Why isn't downsizing happening ... we think it's largely about the costs involved and a lack of perceived value in moving home
Almost everyone thinks that downsizing is a good idea. It frees up housing which has grown too big and costly for retirees to maintain, and allows them to access some of their capital and perhaps more fully enjoy their retirement. So, why isn't it happening more often?
Lets look at some figures below, and as usual they are based on us making the following, hopefully reasonable, assumptions:
- You want to downsize into a smaller property and generate a reasonable amount of cash to make the process worthwhile and provide better living standards in retirement. The target is to move into a smaller residence priced at 70% of the value of your present house - your present house is assumed to be worth $1 million dollars in all capital cities, with the exception of Sydney and Melbourne, where the assumption is $1.5 million.
- We assume that the agent's commission on sale will be 2%, and marketing costs which vary between $6000 and $7000 - acknowledging that there is large scope for variability in this regard, and also the cost of removals at $3000.
- We assume that neither member of the couple is eligible for a pension, and therefore stamp duty concessions
The major issue in the analysis is whether you can actually find attractive accommodation at 70% of your sale value, in the same broad locale. Currently, we believe that this type of accommodation is being priced at a substantial premium to the market, particularly if it is new, and this may totally eradicate any financial incentive to downsize - unless you are willing to consider moving outside the major urban areas.
The costs of selling your property - the first part of the equation
Let's look at some of the costs attaching to the sale of property across a number of examples in Australian capital cities in 2019.
The cost of buying a smaller property and net cash available after sale and purchase
Lets look at some of the costs attaching to the purchase of property across a number of examples in Australian capital cities in 2019, and the net cash generated after the sale and purchase.
|Price||Stamp Duty||Mortgage & Transfer Fee||Legal||Total Costs||Net $ after Costs|
|* It is assumed that the individual/couple do not qualify for the ACT's Pensioner Duty Concession Scheme, as they are not eligible pensioners. ** It is assumed that there is no qualification for the NT's pensioner concession scheme, and in any event it ceases entirely where a property value exceeds $750,000 - other concessions may apply however. *** Concessions may be available in Victoria to Commonwealth concession card holders on property valued up to $750,000.|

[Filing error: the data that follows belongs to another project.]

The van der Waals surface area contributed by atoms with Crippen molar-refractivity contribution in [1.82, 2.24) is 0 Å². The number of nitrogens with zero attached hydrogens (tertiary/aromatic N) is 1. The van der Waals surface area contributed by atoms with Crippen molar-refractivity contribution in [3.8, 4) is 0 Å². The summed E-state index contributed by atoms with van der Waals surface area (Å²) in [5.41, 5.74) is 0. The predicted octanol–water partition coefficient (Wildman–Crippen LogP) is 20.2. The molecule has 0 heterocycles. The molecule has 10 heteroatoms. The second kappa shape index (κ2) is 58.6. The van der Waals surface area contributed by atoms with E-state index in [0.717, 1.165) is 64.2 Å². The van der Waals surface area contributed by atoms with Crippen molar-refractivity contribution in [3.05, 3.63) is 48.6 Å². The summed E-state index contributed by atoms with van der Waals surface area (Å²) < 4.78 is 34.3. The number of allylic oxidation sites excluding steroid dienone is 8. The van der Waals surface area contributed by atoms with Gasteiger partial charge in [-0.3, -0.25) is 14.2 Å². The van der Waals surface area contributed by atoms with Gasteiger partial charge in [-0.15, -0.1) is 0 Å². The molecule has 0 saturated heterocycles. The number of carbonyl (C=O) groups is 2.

So, just the cost of transitioning to a new home in the above examples is between $50K and $90K - very substantial frictional costs.
What about moving into a Retirement Village?
According to the PwC/Property Council Retirement Census of November 2018, the cost of an "average two bedroom ILU (independent living unit)" was 64% of the median house price across Australia. That is broadly consistent with the figures with the figures we've used above, but the Census also notes that, "ILUs in newer villages are generally priced closer to the postcode median house price". So, we have a slightly extraordinary position, as we see it, of new two-bedroom retirement units costing as much or more than average houses in the same locale.
So, moving from your house to retirement village may in practice not generate any net funds and, importantly, the average age on entry to a retirement village is mid 70's - not "over 55" as much of the marketing bumpf would have you believe - see the above Census report.
Retirement village operators often highlight in their marketing material that moving into a Village, because you will be occupying your property on a license or lease basis, doesn't give rise to stamp duty. That's entirely correct, but as you can see from the above tables, whilst stamp duty is an important cost component, it should not be the only consideration.
You also need to consider that most retirement village contracts will provide for deferred fees that will constitute between 30% and 40% of your purchase price after six or seven years of accommodation. Therefore, if you purchase a unit for $700,000 initially, and need to move into aged care facilities after seven or more years, you may only have capital of $455k to fund your refundable accommodation deposit (RAD).
That may not be adequate for a couple, although we think RADs actually overstate the amount of capital you need to keep available. At least where you are occupying your own home you are not seeing your capital eroded, and there is a greater prospect of your keeping pace with increases in aged care fees and accommodation deposits which appear highly leveraged to real estate prices and costs.
It is still not entirely clear whether provisions which allow persons aged over 65 to make a "downsizing contribution" to superannuation of up to $300,000 on or after July 1, 2018 have provided much new impetus. We think that it may be attractive for individuals and couples who are already in a good asset position and unlikely to qualify for an Age pension - otherwise the release of capital, if it counts for the Assets test, may be unattractive. We also believe the qualifying age should have been set at 60, but presume the cost was considered too high.
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